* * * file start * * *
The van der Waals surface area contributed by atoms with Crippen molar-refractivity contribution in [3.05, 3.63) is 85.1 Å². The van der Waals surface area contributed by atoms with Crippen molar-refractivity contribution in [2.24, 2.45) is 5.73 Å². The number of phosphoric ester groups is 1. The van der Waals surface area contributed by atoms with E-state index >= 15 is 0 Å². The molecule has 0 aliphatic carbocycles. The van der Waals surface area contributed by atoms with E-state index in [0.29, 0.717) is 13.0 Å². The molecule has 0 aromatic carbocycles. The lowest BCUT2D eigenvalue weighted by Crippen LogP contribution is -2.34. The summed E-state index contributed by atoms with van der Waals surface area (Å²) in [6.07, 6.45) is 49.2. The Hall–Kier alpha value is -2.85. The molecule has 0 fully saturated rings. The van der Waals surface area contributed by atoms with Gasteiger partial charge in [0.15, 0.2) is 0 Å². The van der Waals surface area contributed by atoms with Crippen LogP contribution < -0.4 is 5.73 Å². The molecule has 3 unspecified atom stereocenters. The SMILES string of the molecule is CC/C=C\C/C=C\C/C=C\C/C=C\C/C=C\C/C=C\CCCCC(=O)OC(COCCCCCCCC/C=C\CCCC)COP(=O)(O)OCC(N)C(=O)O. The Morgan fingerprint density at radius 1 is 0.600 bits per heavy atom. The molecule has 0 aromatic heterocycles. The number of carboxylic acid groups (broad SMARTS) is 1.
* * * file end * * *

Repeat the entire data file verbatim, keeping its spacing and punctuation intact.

The van der Waals surface area contributed by atoms with Crippen molar-refractivity contribution in [3.05, 3.63) is 85.1 Å². The van der Waals surface area contributed by atoms with Crippen molar-refractivity contribution in [2.24, 2.45) is 5.73 Å². The number of phosphoric ester groups is 1. The van der Waals surface area contributed by atoms with E-state index >= 15 is 0 Å². The molecule has 0 aliphatic carbocycles. The van der Waals surface area contributed by atoms with E-state index in [0.29, 0.717) is 13.0 Å². The molecule has 0 aromatic carbocycles. The lowest BCUT2D eigenvalue weighted by Crippen LogP contribution is -2.34. The summed E-state index contributed by atoms with van der Waals surface area (Å²) in [6.07, 6.45) is 49.2. The Hall–Kier alpha value is -2.85. The molecule has 0 fully saturated rings. The van der Waals surface area contributed by atoms with Gasteiger partial charge in [0.15, 0.2) is 0 Å². The van der Waals surface area contributed by atoms with Crippen LogP contribution < -0.4 is 5.73 Å². The molecule has 3 unspecified atom stereocenters. The SMILES string of the molecule is CC/C=C\C/C=C\C/C=C\C/C=C\C/C=C\C/C=C\CCCCC(=O)OC(COCCCCCCCC/C=C\CCCC)COP(=O)(O)OCC(N)C(=O)O. The Morgan fingerprint density at radius 1 is 0.600 bits per heavy atom. The molecule has 0 aromatic heterocycles. The number of carboxylic acid groups (broad SMARTS) is 1.